UK will no longer ask gay asylum seekers sexually explicit questions

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In 2014, Nigerian Aderonke Apata gave UK immigration authorities a sex tape to prove that she is lesbian.

The UK government has announced that people seeking asylum on the basis of their sexual orientation will no longer be asked sexually explicit questions.

The UK has been criticised for making it extraordinarily difficult for LGB asylum seekers from countries where they face persecution to convince officials that they are gay, lesbian or bisexual.

This has included subjecting them to inappropriate and sexually explicit questions.

A 2013 report revealed that a number of gay and lesbian asylum seekers in the UK had even been forced to present “photographic and video evidence of highly personal sexual activity to caseworkers, presenting officers and the judiciary” to “prove” their sexuality.

On Monday, the UK’s Home Office published new guidelines on “how caseworkers should conduct asylum interviews in claims made on the basis of sexual identity.”

“Home Office policy is clear – detailed questioning about claimants’ sexual practices must not be asked and there are no circumstances in which it will be appropriate for the interviewer to instigate questions of a sexually explicit nature,” reads the document.

The guidelines also refer to the December 2014 European Court of Justice ruling that barred the use of degrading tests by EU countries to verify the sexual orientation of lesbian and gay asylum seekers.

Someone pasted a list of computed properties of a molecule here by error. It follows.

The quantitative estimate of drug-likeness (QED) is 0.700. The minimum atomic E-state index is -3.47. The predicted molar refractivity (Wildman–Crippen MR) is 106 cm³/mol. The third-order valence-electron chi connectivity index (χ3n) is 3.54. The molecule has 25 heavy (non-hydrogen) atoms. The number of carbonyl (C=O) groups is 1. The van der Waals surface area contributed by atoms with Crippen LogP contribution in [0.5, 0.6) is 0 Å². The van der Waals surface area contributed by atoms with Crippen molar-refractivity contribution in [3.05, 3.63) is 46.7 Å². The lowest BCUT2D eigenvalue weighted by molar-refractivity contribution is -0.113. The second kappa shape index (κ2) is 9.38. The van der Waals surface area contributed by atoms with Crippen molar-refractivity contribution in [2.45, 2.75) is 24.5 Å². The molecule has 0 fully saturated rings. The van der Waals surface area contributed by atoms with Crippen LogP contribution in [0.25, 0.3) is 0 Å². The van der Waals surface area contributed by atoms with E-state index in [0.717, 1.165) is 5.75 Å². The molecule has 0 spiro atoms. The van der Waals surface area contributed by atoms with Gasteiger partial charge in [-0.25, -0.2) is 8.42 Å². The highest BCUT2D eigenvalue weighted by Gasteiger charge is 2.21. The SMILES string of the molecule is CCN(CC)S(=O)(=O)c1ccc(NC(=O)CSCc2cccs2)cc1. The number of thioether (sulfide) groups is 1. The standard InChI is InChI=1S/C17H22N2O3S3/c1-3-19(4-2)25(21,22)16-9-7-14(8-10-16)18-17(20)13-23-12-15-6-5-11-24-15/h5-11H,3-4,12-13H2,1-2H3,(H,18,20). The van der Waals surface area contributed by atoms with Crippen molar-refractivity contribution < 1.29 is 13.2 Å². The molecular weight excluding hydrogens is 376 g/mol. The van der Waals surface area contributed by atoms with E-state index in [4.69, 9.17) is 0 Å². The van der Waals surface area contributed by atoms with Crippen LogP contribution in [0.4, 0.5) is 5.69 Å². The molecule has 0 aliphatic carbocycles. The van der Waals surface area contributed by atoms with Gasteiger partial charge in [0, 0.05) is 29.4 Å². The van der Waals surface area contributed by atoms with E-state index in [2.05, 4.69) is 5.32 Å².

The court said that while countries are entitled to question these refugees about their sexual orientation, the proceedings must respect their right to human dignity and their right to respect for privacy and family life.

Paul Dillane, Executive Director of the UK Lesbian and Gay Immigration Group (UKLGIG), welcomed the new UK policy, commenting that it “provides a positive framework in which the asylum claims of lesbian, gay and bisexual asylum seekers can be determined.”

He went on to caution, however, that this is only a first step.

“Now we need implementation: civil servants correctly applying the law and the Home Office’s own instructions. The treatment of LGBTI asylum seekers needs to improve and standards of decision-making need to get better in order to ensure people whose lives are at risk because of their sexual identity are granted refugee protection,” Dillane said.

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